Problem: The Bible claims that these two animals (the rock badger and the rabbit) “chew the cud” (v.5). However, today we know that neither of these animals chew regurgitated food. Isn’t this a plain contradiction?
Solution: Biologically, to be a ruminant (chew the cud), an animal needs to have four stomachs, regurgitating their food and chewing what they swallowed. While the rock badger and the rabbit do not ruminate over their food in this sense, to an observer, they both perform a chewing motion. In fact, this is so convincing that even Linnaeus (1707 –1778) classified at first classified both of these animals as ruminants! Our modern definition of a ruminant should not be projected back onto the text. Instead, the definition Moses used was different. In other words, this expression (“chew the cud”) should be taken to mean that they both chew –even if they do not ruminate over their food. While the expression is not scientifically correct by modern standards, it was practically useful for the Israelites, who were trying to distinguish animals for their purposes. Moreover, if we want to get technical, rabbits do something very similar to rumination, which is called refection. That is, it eats its own dung and chews this over again. This could have been what Moses had in mind.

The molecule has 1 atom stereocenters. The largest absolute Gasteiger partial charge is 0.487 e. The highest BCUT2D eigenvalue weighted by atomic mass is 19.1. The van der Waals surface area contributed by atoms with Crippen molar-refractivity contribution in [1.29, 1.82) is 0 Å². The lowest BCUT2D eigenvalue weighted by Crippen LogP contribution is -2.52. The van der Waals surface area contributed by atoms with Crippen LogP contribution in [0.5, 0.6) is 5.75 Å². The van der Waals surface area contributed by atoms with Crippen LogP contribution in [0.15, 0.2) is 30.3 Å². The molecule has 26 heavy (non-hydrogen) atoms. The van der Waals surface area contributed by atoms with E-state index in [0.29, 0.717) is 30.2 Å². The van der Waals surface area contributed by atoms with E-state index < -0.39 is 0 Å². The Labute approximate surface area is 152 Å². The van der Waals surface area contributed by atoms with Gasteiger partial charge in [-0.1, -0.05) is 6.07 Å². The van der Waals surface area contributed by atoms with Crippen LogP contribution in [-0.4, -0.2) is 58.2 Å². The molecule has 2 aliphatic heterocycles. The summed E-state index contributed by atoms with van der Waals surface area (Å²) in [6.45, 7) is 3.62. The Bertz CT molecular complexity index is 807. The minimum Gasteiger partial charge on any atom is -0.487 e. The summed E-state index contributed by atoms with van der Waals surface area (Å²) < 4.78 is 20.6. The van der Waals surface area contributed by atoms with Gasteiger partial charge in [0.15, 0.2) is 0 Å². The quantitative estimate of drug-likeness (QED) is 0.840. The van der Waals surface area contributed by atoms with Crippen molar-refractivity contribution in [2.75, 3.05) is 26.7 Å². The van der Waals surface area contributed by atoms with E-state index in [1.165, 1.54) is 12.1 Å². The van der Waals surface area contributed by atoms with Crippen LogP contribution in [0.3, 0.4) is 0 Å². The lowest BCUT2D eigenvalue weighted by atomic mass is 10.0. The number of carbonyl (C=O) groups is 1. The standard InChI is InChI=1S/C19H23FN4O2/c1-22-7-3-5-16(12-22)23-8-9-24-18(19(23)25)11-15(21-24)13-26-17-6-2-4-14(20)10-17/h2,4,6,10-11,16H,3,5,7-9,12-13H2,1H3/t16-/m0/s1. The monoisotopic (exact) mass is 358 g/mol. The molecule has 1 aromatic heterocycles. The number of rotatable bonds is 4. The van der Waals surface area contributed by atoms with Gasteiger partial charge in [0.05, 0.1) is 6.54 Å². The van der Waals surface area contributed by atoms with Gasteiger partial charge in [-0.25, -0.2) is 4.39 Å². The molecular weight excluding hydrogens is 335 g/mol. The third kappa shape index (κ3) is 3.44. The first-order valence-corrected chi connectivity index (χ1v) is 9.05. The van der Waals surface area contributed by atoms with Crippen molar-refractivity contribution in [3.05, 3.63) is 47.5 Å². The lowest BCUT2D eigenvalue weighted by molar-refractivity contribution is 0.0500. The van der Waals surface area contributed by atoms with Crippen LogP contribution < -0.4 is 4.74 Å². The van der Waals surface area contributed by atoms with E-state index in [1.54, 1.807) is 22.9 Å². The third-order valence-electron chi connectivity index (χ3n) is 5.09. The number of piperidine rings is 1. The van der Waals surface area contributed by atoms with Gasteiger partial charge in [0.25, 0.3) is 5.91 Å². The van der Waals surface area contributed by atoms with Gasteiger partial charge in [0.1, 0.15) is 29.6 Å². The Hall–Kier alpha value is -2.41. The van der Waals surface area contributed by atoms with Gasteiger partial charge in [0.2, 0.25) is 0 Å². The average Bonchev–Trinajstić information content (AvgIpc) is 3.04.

Kaiser, Walter C. Hard Sayings of the Old Testament. Downers Grove, IL: InterVarsity, 1988. See Leviticus 11:5.
 Harris writes, “The description is not scientifically precise but one of practical appearances… The practical result of outlawing the rabbit was to protect the nation from tularemia.” Harris, R. L. Leviticus. The Expositor’s Bible Commentary, Volume 2: Genesis, Exodus, Leviticus, Numbers (F. E. Gaebelein, Ed.). Grand Rapids, MI: Zondervan Publishing House. 1990. 571.
“And the coney, because he cheweth the cud, but divideth not the hoof; he is unclean unto you. And the hare, because he cheweth the cud, but divideth not the hoof; he is unclean unto you (Lev 11:5-6)